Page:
Cold snap – only the beginning

It was 27 degrees (F) in the barn tonight. Which was awesome, considering the fact it was 6 degrees (F) outside. And today is forecasted to be the warmest day for the upcoming week. The water tubs are crusted with a thin layer of ice. The chickens’ waterer is frozen solid. Last night the water hose into the barn froze on me. Had to drag it up to the house and thaw it in the bath tub. Chopping ice before I can dump out the tubs to refill them. Breaking up the ice in the chicken jug to be able to dump the old water and refill it. Days like this make me really miss the barn on our old farm that had hot and cold RUNNING water in the milk house. Sigh. The animals are fine. This farmer is freezing her butt off!

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4 thoughts on “Cold snap – only the beginning

  1. Is your waterer sitting on a heat source? Mine’s drinking trough has frozen a couple times but one can break that out (or melt it with hot water, if there’s room) so long as the main water is still liquid. The Hubbit rigged up something absurdly simple for my hens. Let me know if you want a description or picture!

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    1. I think I have the heat lamp adjusted just right, finally. It keeps the water in the jug liquid and the hole where it flows into the trough from freezing. The side of the trough away from the heat lamp freezes solid, but the patch where the water flows down stays liquid, so they can drink. I would love to see a picture of your solution, though. In case it gets any colder!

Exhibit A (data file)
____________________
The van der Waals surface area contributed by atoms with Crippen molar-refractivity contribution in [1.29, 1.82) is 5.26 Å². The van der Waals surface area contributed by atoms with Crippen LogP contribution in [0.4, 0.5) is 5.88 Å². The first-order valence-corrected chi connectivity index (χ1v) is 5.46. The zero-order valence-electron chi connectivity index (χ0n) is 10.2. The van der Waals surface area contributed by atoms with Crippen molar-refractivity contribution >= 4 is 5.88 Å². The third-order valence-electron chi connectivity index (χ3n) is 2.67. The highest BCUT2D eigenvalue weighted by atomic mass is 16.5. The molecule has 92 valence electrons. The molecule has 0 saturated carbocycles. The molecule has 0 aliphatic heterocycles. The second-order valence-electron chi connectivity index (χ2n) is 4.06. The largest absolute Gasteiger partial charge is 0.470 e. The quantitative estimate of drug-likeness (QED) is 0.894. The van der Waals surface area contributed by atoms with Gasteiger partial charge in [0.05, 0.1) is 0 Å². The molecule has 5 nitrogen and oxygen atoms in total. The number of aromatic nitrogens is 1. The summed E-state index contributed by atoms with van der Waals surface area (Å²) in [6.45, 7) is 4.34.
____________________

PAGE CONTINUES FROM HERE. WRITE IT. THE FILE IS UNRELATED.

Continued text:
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      1. I had the same problem, with one side freezing. We sometimes set up a heat lamp in REALLY bitter weather, but the hens seem to do okay – their house is reasonably small (about 6×6 and I have to stoop when I’m inside it) and the roof is insulated, so it doesn’t get too cold usually. It’s just the water …

        So what Jim did was, he got one of those hollow concrete blocks and made a hole through the closed end. He put a light through on that side and set it up so it could stand upright. The cord runs out from the hole he made. We turn the block upside down so that the waterer sits right on top of the space that the light is in, and the water constantly heats from the bottom. It works quite well, although in REALLY bitter weather you might want to have the heat lamp pointed at the place where the water flows out to ensure that doesn’t get iced up.

        If that doesn’t make sense to you, give me your email address and I’ll send photographs… 🙂

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      2. I understand what you are describing. My chickens are in the barn with the sheep. It is a very old barn, not even a little bit air tight and not insulated. I only use the heat lamps for the water. Although when lambing starts we usually turn on another heat lamp for the lambs.

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